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Blackwell, Marilyn Schultz, fl. 2007. "Review of Learning to Stand and Speak: Women, Education, and Public Life in America's Republic". In Collected Book and Web Reviews (Alexander Street Press, Alexandria, VA, 2005) pp. [N pag] [View document in context of full source text] [Bibliographic details]


Learning to Stand & Speak: Women, Education, and Public Life in America's Republic

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Learning to Stand & Speak: Women, Education, and Public Life in America's Republic

By Mary Kelley. (Chapel Hill: University of North Carolina Press, 2006. 294 pp. Cloth, $39.95, ISBN 0-8078-3064-X).

Reviewed by Marilyn Schultz Blackwell

In her impressive new book on the early American republic, Mary Kelley documents the link between women's intellectual development and their politics. Ever since Linda Kerber, Nancy Cott, Ruth Bloch, and others highlighted the rising status of middle-class women in post-Revolutionary America, historians have generally assumed that access to education undergirded the emergence of women into civil society. Now comes Kelley to prove this connection by marshaling voluminous evidence to show the way reading and thinking led to new forms of authority and political behavior on the part of these privileged women. Lifting her title from activist Lucy Stone, who believed she had "learned to stand and speak" during debates at Oberlin College, Kelley details how women established their intellectual equality with men and put their learning to use. (132) The quest for knowledge and new opportunities to explore and debate it-with family mentors, fellow students, members of literary or mutual improvement associations-provided educated women with a platform catapulting them into literary careers, teaching, and public activism.

A specialist in women's nineteenth-century literature, Kelley established her stature two decades ago with Private Woman, Public Stage: Literary Domesticity in Nineteenth Century America, a volume documenting the knotty relationship between the first generation of popular women writers and American culture. In turning her attention from writers to readers, Kelley claims that advanced education led reading women to recreate themselves as "makers of public opinion" through their subsequent writings and participation in local voluntary societies. She grounds this research in Jurgen Habermas's concept of an outwardly oriented "subjectivity" and feminist definitions of women's political behavior. Learned women, she asserts, began "to envision themselves as historical actors who had claim to rights and obligations of citizenship." (17) Kelley's study makes a significant contribution to the history of American women by showing how education spawned women's engagement with "civil society."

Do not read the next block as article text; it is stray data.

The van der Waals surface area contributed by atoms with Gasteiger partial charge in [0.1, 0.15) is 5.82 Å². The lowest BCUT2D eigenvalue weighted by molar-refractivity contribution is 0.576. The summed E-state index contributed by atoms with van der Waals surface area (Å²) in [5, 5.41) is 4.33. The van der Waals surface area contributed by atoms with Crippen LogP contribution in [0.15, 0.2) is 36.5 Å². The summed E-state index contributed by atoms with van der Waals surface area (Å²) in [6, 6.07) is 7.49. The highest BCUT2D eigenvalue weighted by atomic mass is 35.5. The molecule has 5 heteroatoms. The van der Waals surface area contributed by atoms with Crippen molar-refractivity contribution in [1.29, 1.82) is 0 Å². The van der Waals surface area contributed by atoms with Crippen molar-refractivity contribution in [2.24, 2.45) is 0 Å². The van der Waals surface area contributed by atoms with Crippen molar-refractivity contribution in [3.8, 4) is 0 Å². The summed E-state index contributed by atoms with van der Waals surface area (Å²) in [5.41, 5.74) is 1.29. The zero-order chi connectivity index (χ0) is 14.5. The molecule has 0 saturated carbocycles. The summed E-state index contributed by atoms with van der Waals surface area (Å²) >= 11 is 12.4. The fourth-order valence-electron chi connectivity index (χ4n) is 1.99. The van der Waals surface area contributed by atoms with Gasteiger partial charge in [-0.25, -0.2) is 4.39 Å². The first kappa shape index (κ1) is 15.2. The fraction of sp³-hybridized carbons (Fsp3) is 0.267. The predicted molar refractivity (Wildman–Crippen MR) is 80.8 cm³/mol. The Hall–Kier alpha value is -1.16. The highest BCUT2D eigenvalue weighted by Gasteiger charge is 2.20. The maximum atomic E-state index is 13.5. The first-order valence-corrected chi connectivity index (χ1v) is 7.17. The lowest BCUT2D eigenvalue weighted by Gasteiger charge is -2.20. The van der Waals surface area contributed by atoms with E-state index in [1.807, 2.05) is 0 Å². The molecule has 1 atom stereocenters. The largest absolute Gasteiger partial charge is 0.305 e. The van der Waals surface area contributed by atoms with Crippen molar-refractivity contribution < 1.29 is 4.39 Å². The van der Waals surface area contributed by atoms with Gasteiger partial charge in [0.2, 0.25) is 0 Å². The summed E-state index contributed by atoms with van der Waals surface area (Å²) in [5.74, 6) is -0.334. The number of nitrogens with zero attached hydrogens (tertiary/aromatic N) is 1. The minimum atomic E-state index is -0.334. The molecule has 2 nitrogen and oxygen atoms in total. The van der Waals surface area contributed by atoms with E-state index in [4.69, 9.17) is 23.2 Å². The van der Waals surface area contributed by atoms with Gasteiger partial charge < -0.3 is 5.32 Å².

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To uncover a process that took place largely within women's consciousness is no easy task, but Kelley provides ample evidence of women's intellectual development and how they shaped new identities as citizens of the republic. She relies heavily upon private diaries and letters, in which women detail both their reading habits and educational experiences as well as their responses to literature. Just as their engagement with books created a new sense of self and taught them "how to live," so too their experiences at a growing number of female secondary schools prepared them for social leadership and literary careers. (166) Through her examination of the records of female seminaries and other local curricula, Kelley discovers that by the 1820s, women's rigorous educational programs were equal to those offered at male colleges. Having validated women's intellectual equality, leaders of these schools also assured that women's pursuit of knowledge would be channeled into social obligations rather than individual goals.

Beyond formal schooling, Kelley examines women's educational organizations. Deftly employing documents from women's voluntary societies, she reinterprets the significance of women reading together. Literary societies were not only places for middle-class women to socialize but also sites of preparation for future roles as missionaries and reformers. Through collective reading, sharing of ideas, and rhetorical exercises, these women extended the scope of their influence beyond their private imaginings and transformed their organizations into engines of female nation building.